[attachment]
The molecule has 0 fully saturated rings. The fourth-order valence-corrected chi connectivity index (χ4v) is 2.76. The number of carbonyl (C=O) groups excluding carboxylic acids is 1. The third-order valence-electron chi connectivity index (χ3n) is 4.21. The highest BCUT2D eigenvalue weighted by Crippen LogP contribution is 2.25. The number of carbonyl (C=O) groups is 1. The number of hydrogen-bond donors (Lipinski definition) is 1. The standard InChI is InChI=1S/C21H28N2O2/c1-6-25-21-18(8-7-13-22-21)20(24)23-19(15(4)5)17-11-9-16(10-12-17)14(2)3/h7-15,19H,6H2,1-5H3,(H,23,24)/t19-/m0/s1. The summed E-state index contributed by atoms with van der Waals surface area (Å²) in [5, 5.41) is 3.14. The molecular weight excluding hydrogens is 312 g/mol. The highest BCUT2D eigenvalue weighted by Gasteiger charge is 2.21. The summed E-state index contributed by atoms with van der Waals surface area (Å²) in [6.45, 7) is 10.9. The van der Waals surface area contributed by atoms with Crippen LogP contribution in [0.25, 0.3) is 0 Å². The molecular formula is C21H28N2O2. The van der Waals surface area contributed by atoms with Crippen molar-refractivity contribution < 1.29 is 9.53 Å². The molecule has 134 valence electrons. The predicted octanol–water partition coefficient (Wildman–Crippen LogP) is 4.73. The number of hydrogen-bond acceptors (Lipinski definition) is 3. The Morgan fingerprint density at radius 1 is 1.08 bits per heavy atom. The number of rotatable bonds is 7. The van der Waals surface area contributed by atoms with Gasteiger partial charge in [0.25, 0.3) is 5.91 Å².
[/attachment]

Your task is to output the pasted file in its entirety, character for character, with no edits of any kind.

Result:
The molecule has 0 fully saturated rings. The fourth-order valence-corrected chi connectivity index (χ4v) is 2.76. The number of carbonyl (C=O) groups excluding carboxylic acids is 1. The third-order valence-electron chi connectivity index (χ3n) is 4.21. The highest BCUT2D eigenvalue weighted by Crippen LogP contribution is 2.25. The number of carbonyl (C=O) groups is 1. The number of hydrogen-bond donors (Lipinski definition) is 1. The standard InChI is InChI=1S/C21H28N2O2/c1-6-25-21-18(8-7-13-22-21)20(24)23-19(15(4)5)17-11-9-16(10-12-17)14(2)3/h7-15,19H,6H2,1-5H3,(H,23,24)/t19-/m0/s1. The summed E-state index contributed by atoms with van der Waals surface area (Å²) in [5, 5.41) is 3.14. The molecular weight excluding hydrogens is 312 g/mol. The highest BCUT2D eigenvalue weighted by Gasteiger charge is 2.21. The summed E-state index contributed by atoms with van der Waals surface area (Å²) in [6.45, 7) is 10.9. The van der Waals surface area contributed by atoms with Crippen LogP contribution in [0.25, 0.3) is 0 Å². The molecular formula is C21H28N2O2. The van der Waals surface area contributed by atoms with Crippen molar-refractivity contribution < 1.29 is 9.53 Å². The molecule has 134 valence electrons. The predicted octanol–water partition coefficient (Wildman–Crippen LogP) is 4.73. The number of hydrogen-bond acceptors (Lipinski definition) is 3. The Morgan fingerprint density at radius 1 is 1.08 bits per heavy atom. The number of rotatable bonds is 7. The van der Waals surface area contributed by atoms with Gasteiger partial charge in [0.25, 0.3) is 5.91 Å².